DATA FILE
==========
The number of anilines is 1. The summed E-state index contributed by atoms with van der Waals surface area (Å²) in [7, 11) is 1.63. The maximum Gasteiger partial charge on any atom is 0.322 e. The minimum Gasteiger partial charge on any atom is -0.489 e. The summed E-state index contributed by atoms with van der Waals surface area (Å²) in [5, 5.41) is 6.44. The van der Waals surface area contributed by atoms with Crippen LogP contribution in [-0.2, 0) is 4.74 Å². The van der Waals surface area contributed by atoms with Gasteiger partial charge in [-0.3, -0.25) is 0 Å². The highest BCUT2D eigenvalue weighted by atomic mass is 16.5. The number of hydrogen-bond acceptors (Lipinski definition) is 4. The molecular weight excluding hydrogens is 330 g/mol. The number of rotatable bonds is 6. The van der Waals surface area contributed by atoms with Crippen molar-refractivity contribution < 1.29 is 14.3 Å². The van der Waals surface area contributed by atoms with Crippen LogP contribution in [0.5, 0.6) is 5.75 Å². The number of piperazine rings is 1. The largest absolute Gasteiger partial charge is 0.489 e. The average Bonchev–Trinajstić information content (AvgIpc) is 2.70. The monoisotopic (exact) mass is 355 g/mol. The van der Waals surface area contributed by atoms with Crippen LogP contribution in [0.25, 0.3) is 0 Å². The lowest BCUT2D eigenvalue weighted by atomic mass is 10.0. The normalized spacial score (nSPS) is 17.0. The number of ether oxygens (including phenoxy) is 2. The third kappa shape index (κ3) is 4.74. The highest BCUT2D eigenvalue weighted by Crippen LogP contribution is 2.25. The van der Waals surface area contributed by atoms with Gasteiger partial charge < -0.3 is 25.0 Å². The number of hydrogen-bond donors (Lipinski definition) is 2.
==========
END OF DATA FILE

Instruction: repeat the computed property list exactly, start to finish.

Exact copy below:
The number of anilines is 1. The summed E-state index contributed by atoms with van der Waals surface area (Å²) in [7, 11) is 1.63. The maximum Gasteiger partial charge on any atom is 0.322 e. The minimum Gasteiger partial charge on any atom is -0.489 e. The summed E-state index contributed by atoms with van der Waals surface area (Å²) in [5, 5.41) is 6.44. The van der Waals surface area contributed by atoms with Crippen LogP contribution in [-0.2, 0) is 4.74 Å². The van der Waals surface area contributed by atoms with Gasteiger partial charge in [-0.3, -0.25) is 0 Å². The highest BCUT2D eigenvalue weighted by atomic mass is 16.5. The number of hydrogen-bond acceptors (Lipinski definition) is 4. The molecular weight excluding hydrogens is 330 g/mol. The number of rotatable bonds is 6. The van der Waals surface area contributed by atoms with Crippen molar-refractivity contribution < 1.29 is 14.3 Å². The van der Waals surface area contributed by atoms with Crippen LogP contribution in [0.5, 0.6) is 5.75 Å². The number of piperazine rings is 1. The largest absolute Gasteiger partial charge is 0.489 e. The average Bonchev–Trinajstić information content (AvgIpc) is 2.70. The monoisotopic (exact) mass is 355 g/mol. The van der Waals surface area contributed by atoms with Crippen LogP contribution in [0.25, 0.3) is 0 Å². The lowest BCUT2D eigenvalue weighted by atomic mass is 10.0. The normalized spacial score (nSPS) is 17.0. The number of ether oxygens (including phenoxy) is 2. The third kappa shape index (κ3) is 4.74. The highest BCUT2D eigenvalue weighted by Crippen LogP contribution is 2.25. The van der Waals surface area contributed by atoms with Gasteiger partial charge < -0.3 is 25.0 Å². The number of hydrogen-bond donors (Lipinski definition) is 2.